In 1977, when conservatism was at its political nadir, Ronald Reagan gave a bold, optimistic speech at the fourth annual CPAC convention. “A New Republican Party” was effectively Reagan’s blueprint for victory in 1980, and it rested on Reagan’s political touchstone, respect and admiration for the common American. Last week, two young heirs of the Reagan tradition offered their ideas of what a new conservatism might look like. Turns out it’s an updating of the master’s old conservatism, including recognition that a conservatism that fails to rest on respect for the common man is one doomed to failure. It’s about time.
Paul Ryan’s Wall Street Journal op-ed has received the most attention. In it, the 2012 vice-presidential nominee repudiated his past use of the phrase “makers versus takers” as unintentionally insulting to the majority of Americans who, at some point in their lives, receive government benefits. The “makers versus takers” rhetoric is very far away from Reagan’s idea that the average American, even those on unemployment or receiving food stamps, is worthy of respect. More important than the retraction, though, are Ryan’s ideas on a conservative philosophy of governance. For Ryan, government assistance is needed and a good if it helps people move into lives of self-sufficiency. It’s also a good if it helps people afford market-driven health care “while offering a real safety net for those in need.”
In his landmark 1964 speech endorsing Barry Goldwater, Reagan took on the liberal canard that “we’re always ‘against’ things — we’re never ‘for’ anything.” He then laid out the broad case for a social safety net that helped people truly in need, but not as one-sized-fits-all compulsory government programs for people who did not. Ryan’s ideas, encapsulated in his recent anti-poverty plan, which I dubbed “Ryan 2.0,” are right up the Gipper’s alley.
But not everyone is so dependent upon government that they are eligible for benefits under food stamps, housing vouchers, or cash welfare. Most Americans are well above those thresholds, yet they find life in today’s economy a struggle to get ahead. For those Americans, comprehensive tax reform of the type generally proposed by conservatives offers little to nothing in the short term. That’s because most Americans’ incomes fall in the 10 or 15 percent brackets: cutting their rates by 20 or 30 percent simply won’t give them a lot of money back. And if tax breaks they use, such as the personal exemption, the child tax credit, the EITC, or the health-insurance premium exclusion, are reduced to make way for tax-rate cuts, then they could find their income taxes going up to pay for rate reductions for millionaires.
Senator Mike Lee has offered a tax reform plan that gives everyone a break, cutting top rates and increasing the child tax credit. He spoke about that at the Reagan Ranch last week, but his speech was also much more notable for his philosophy of governance.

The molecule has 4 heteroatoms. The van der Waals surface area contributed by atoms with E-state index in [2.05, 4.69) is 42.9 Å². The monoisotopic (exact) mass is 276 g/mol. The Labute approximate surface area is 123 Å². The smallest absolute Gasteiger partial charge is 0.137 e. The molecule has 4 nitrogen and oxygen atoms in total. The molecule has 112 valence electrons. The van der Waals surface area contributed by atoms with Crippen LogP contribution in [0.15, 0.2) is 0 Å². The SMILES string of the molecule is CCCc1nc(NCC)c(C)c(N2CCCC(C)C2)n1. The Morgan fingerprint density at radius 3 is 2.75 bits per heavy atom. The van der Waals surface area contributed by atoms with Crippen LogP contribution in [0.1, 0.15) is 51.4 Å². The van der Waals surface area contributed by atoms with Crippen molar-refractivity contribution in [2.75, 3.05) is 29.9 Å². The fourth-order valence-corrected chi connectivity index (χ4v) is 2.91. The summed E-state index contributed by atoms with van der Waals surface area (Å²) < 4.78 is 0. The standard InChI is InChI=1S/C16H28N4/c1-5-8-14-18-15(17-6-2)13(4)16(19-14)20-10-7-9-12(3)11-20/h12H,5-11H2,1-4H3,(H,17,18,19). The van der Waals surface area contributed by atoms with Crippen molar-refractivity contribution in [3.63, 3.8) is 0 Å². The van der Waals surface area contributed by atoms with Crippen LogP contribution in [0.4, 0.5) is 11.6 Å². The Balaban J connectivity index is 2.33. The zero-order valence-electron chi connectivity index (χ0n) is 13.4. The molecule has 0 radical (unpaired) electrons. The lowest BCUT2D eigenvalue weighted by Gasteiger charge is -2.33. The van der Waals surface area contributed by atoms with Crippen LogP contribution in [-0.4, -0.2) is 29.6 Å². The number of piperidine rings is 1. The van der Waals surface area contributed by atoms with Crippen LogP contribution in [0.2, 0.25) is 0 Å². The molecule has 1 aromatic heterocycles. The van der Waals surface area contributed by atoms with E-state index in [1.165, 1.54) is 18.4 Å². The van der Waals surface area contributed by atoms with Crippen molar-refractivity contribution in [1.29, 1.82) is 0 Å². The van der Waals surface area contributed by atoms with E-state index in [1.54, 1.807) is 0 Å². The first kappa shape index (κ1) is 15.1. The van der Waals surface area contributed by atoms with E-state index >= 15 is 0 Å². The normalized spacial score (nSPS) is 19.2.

Lee’s Reaganesque philosophy does not rest primarily on Reagan’s opposition to government. Instead, he reminds us that Reagan “had the cadence of compassion.” He noted that the Reagan who created that new Republican party from 1977–80 focused on the “people shouldering the brunt of big government’s failure: the working men and women of and aspiring to America’s middle class.” Lee noted that while the poor “attracted Washington’s sympathy” and the rich “could influence public policy,” the average American was “being ignored, slighted, and left behind by the political class in Washington.”
Sound familiar? Reagan’s challenge is our challenge.
Lee even unearthed a long-forgotten Reagan quote from a 1964 essay he wrote in National Review explaining why Goldwater lost. In that piece, Reagan said “we [conservatives] represent the forgotten American — that simple soul who goes to work, bucks for a raise, takes out insurance, pays for his kids’ schooling, contributes to his church and charity and knows there just ‘ain’t no such thing as a free lunch.’” Lee cites this approvingly and, I believe correctly, goes on to argue that Reagan “believed government should stand on the side of the little guy against unfair concentrations of political and economic power.” Most important, Lee notes that Reagan believed “that freedom doesn’t mean you’re on your own; it means we’re all in this together.”
Yes, yes, ten thousand times yes!
The conservatism that lapses unintentionally into the language of “makers versus takers” also unintentionally lapses into the language of human inequality. By seeking to tarnish Americans who receive government assistance as “takers,” this approach tarnished the character of virtually all Americans who, at some point in their lives, are net fiscal recipients from the treasury. That sentiment may be representative of an anarchic libertarianism, but it is definitely not representative of conservatism or of conservatism’s greatest hero.
A new Republican party of the sort outlined by Lee and Ryan can recapture the center of American politics, a center that wants government to offer everyone a hand up and no one a handout. It’s a party that can win and, more important, a party that deserves to win.
— Henry Olsen is a Senior Fellow at the Ethics and Public Policy Center